Review of Ancient Aliens Debunked

Jason Colavito recently posted this positive review of the 3-hour documentary. I haven’t watched it yet, even though I’m in it. It’s hard for me to find three hours to do anything. I’ll get to it eventually, likely in bits.

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17 thoughts on “Review of Ancient Aliens Debunked

  1. Really enjoyed the movie !!

    However , this movie will do nothing to change the mind of the A.A ” believers ” . Their minds were made up long ago and this movie will only serve to angr them and strengthen there resolve when belittling believers in God .

    I would find it interesting to see some of the comments on this movie in one of the many “conspiracy ” forums that are out there on the net.

    My guess is that any such thread discussing this movie would turn into a heated battle long before the first page was filled .

    • I think you’re right for the most part. At times I get emails from people whose minds have been changed, but for the most part, people don’t want to think. They are desperate for some mythology that transcends their life here, and this fits for them.

  2. thanks to you ALL for the factual efforts and time you put into this….i feel human again.
    can you make one debunking alien cities on mars/moon too?
    and jesus not being jewish?….as i am a bit thick.

    • a great line (“I feel human again”). For the Mars / moon nonsense, see the blog called “The Emoluments of Mars” — pretty destructive to all that. There’s no evidence for Jesus not being Jewish, either in the NT or ancient material that refers to him (even hostile material, like the Talmud).

  3. First, I want to say I’m glad you took some time to swat Giorgio & Co.

    That said, and having read Phillip Coppen’s snit, Chris White’s response, and Jason Colavito’s review of the documentary, I’m led to ask you these questions.

    Of what mind are you concerning the Biblical flood myth?

    Do you think it is a remnant of an older oral tradition? If so, do you think this older tradition was similar to the Biblical myth regarding the belief that the entire world was flooded?

    Do you argue for an actual worldwide flood, or are you of the opinion that a catastrophic flood was the genesis (pun intended) of the myth, which later became embellished through centuries of retelling.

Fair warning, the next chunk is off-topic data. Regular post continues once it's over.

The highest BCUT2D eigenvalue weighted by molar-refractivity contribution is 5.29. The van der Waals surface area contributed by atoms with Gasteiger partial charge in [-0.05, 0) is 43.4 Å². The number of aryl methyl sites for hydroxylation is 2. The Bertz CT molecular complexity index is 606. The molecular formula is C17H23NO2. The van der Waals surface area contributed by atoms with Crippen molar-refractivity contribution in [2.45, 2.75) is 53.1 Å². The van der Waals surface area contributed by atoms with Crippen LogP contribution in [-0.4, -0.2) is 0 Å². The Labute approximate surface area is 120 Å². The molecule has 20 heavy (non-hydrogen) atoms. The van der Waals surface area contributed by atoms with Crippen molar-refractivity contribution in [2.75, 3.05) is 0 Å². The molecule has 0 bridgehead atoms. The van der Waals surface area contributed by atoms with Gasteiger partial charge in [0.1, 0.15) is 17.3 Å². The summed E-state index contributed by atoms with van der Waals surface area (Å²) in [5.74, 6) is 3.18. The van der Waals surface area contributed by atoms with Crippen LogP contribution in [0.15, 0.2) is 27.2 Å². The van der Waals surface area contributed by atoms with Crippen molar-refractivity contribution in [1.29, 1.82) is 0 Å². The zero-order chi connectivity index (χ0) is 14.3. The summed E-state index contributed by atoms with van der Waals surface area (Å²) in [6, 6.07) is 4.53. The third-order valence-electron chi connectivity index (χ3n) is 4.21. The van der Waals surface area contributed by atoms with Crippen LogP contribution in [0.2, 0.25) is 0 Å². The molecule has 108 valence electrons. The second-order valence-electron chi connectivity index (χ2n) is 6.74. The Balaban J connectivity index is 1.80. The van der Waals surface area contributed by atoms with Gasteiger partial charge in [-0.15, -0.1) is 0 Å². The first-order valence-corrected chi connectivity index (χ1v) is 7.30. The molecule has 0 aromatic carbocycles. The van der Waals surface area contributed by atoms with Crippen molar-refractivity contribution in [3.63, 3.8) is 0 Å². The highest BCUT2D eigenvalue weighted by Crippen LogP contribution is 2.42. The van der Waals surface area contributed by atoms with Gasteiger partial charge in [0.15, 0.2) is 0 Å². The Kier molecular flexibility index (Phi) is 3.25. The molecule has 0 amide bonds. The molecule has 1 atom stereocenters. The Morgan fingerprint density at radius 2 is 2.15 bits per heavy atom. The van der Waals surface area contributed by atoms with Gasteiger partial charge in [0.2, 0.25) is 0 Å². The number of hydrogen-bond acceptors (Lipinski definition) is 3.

Lastly, I’ve seen opinions that the flood could refer to the flooding of the Black Sea, or that it could refer to a flood, like the Altai flood, that resulted from rupturing ice dams.

    Could an oral tradition remain in place for such a long time period such as is extant between the early Sumerian flood myths and floods associated with such ruptures near the end of the last Ice Age?

    A lot of questions, I know. I also realize that there can be no answer that isn’t speculation. But I want your opinion.

    Thanks

    Harte

    • you’re ahead of me; I haven’t read the Coppens thing or any responses. Just too many other things in the way. As my contact info on my website indicates, my chaotic schedule is also why I don’t accept homework. Your questions require too much discussion to answer them well. Some are discussed a bit on this blog or elsewhere by me. Nevertheless, I thought I’d let myself give 1-2 sentence answers. Here we go:

      Of what mind are you concerning the Biblical flood myth?

      ** I think it reflect an actual event, though I lean hard toward a local flood view (i.e., that the narrative concerns an event that occurred in the eastern Mediterranean or Mesopotamia.

      Do you think it is a remnant of an older oral tradition? If so, do you think this older tradition was similar to the Biblical myth regarding the belief that the entire world was flooded?

      ** I think the reason for conceptual overlap in flood stories is cultural memory, likely beginning with oral transmission of the event. Oral tradition has shown itself to be pretty reliable, too (see Kofoed’s chapter on that in his book,
      Text And History: The Old Testament Texts As A Source For The History Of Israel)

      Do you argue for an actual worldwide flood, or are you of the opinion that a catastrophic flood was the genesis (pun intended) of the myth, which later became embellished through centuries of retelling.

      ** see above

      Lastly, I’ve seen opinions that the flood could refer to the flooding of the Black Sea, or that it could refer to a flood, like the Altai flood, that resulted from rupturing ice dams.